Rails
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0.8.5: TGZ | ZIP
Gem Rails (recommended)
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Examples
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A tutorial by Rails’ users
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Making a todo list app

Components Included
Active Record (1.1.0)
Action Pack (0.9.5)
Action Mailer (0.4.0)

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Text Drive Hosting

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Wiki software
This website is running Instiki—another project by David Heinemeier Hansson

Key Features

Full-stack framework
Everything needed to build best-practice web-applications included in the box.

No Meta Data
Forget XML configuration files. Rails is configured on-the-fly without a need for a build phase.

Database Support
My SQL, Postgre SQL, and SQLite are supported out of the box. Writing a New database adapter is less than 100 lines of code.

Rails is an open source web-application framework for Ruby. It ships with an answer for every letter in MVC: Action Pack for the Controller and View, Active Record for the Model.

Everything needed to build real-world applications in less lines of code than other frameworks spend setting up their XML configuration files. Like Basecamp, which was launched after 4 KLOCs and two months of development by a single programmer.

Full-stack: Plenty of Control to View your Models

Being a full-stack framework means that all layers are built to work seamlessly together. That way you Don’t Repeat Yourself (DRY) and you can use a single language from top to bottom. Everything from templates to control flow to business logic is written in Ruby—the language of love for industry heavy-weights.

In striving for DRY compliance, Rails shuns configuration files and annotations in favor of reflection and run-time extensions. This means the end of XML files telling a story that has already been told in code. It means no compilation phase: Make a change, see it work. Meta-data is an implementation detail left for the framework to handle.

Rails has been conceived, implemented, and evangelized by David Heinemeier Hansson with the kind help of a lot of Contributors.

News

Rails 0.8.5: Better fixtures, shared generators, sendmail for AM, lots of fixes! 17. November, 2004
Despite the best intentions with release 0.8.0, I still managed to drag this release on for so long that a total of 76 changes made its way in. But it’s all good. This release features yet another incredibly strong showing from the community with some 22 contributors seeing their code in the release. Special notice must go to Jeremy Kemper aka bitsweat that has contributed a third of the changes in this release! And super high quality patches too. Thanks, man. Read more in Release Notes For Eight Five.

Rails 0.8: Just shy of 100 additions, changes, tweaks, and fixes! 25. October, 2004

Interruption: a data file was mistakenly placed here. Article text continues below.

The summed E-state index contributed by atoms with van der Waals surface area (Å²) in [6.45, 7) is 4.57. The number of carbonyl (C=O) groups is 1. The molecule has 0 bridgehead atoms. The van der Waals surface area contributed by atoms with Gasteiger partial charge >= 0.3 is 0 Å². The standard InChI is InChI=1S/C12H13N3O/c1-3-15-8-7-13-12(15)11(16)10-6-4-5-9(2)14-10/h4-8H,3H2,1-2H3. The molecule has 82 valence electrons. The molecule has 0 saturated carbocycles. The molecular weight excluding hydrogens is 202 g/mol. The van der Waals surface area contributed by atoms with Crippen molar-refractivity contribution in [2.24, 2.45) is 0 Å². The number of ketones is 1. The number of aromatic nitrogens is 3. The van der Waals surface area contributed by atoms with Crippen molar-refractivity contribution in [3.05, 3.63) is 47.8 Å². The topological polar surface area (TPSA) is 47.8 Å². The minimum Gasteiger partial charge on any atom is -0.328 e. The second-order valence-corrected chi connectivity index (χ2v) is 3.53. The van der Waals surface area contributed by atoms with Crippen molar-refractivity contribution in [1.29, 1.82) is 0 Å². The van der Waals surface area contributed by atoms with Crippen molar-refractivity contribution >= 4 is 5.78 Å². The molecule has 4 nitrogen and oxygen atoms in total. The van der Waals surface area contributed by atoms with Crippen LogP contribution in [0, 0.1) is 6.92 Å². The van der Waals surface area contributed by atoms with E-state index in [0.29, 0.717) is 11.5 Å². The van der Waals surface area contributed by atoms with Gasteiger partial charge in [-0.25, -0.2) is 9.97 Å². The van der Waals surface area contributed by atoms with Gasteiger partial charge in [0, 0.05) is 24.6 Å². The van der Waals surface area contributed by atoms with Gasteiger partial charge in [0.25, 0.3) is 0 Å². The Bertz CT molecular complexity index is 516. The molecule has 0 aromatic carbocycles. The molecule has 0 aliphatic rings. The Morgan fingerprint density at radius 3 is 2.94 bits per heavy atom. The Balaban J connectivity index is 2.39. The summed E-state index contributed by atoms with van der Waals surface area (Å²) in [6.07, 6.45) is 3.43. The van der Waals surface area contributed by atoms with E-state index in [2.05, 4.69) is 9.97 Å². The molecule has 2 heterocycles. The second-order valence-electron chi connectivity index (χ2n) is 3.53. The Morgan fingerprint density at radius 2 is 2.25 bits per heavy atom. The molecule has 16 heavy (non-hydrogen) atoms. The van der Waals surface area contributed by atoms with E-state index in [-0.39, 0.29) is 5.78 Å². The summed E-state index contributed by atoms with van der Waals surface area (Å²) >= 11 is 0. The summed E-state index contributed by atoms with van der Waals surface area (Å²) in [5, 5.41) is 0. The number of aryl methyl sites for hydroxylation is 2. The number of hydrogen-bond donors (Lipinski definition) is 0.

It’s been fifty days since our last confession, so it’s no wonder that this outpouring is by far the biggest yet in Rails history. It’s absolutely packed with goodies ranging from a whole new framework for sending email to the smallest new alias for an existing method. In total we’re just shy of 100 additions, changes, tweaks, and fixes. This is also the release with the highest number of contributors. I’ve counted at least 23 different people with patches in Rails 0.8—and there are many, many more responsible for suggestions and bug reports. This is truely turning into a community movement and I’m extremely pleased to be the steward for it. See it all in CHANGELOG

Active Record 1.0.0: OO-style associations, serialization 25. October, 2004
See it all in CHANGELOG

Action Pack 0.9.0: Builder-based templates, functional testing, performance 25. October, 2004
See it all in CHANGELOG

Action Mailer 0.3.0: Easy email delivery and testing 25. October, 2004
Action Mailer is framework for designing email-service layers. These layers are used to consolidate code for sending out forgotten passwords, welcoming wishes on signup, invoices for billing, and any other use case that requires a written notification to either a person or another system. Read more in README

Support Rails: Get Text Drive hosting! 19. October, 2004
Ruby on Rails now has an official hosting partner. They’re called Text Drive, are incredibly cool, dedicated to offering top-notch Rails hosting, and 50% of the profits from Ruby on Rails plans go to further development. What are you waiting for? Signup at Text Drive Hosting and show-off your support on Text Drive Users.

The Rails mailing list 11. October, 2004
Hot on the heels of the new bug tracker is a brand new mailing list—sign up today and start talking.

A real bug tracker for Rails! 11. October, 2004
Rails has finally taken the step to get a real bug tracker. This one will unify all bugs for all the Rails projects, so whether you have a problem with something in AP or AR, this is the place to go: Rails Bug Tracking (please move your bug reports from the wiki pages to this system—remember to delete them from the wiki pages when done moving)

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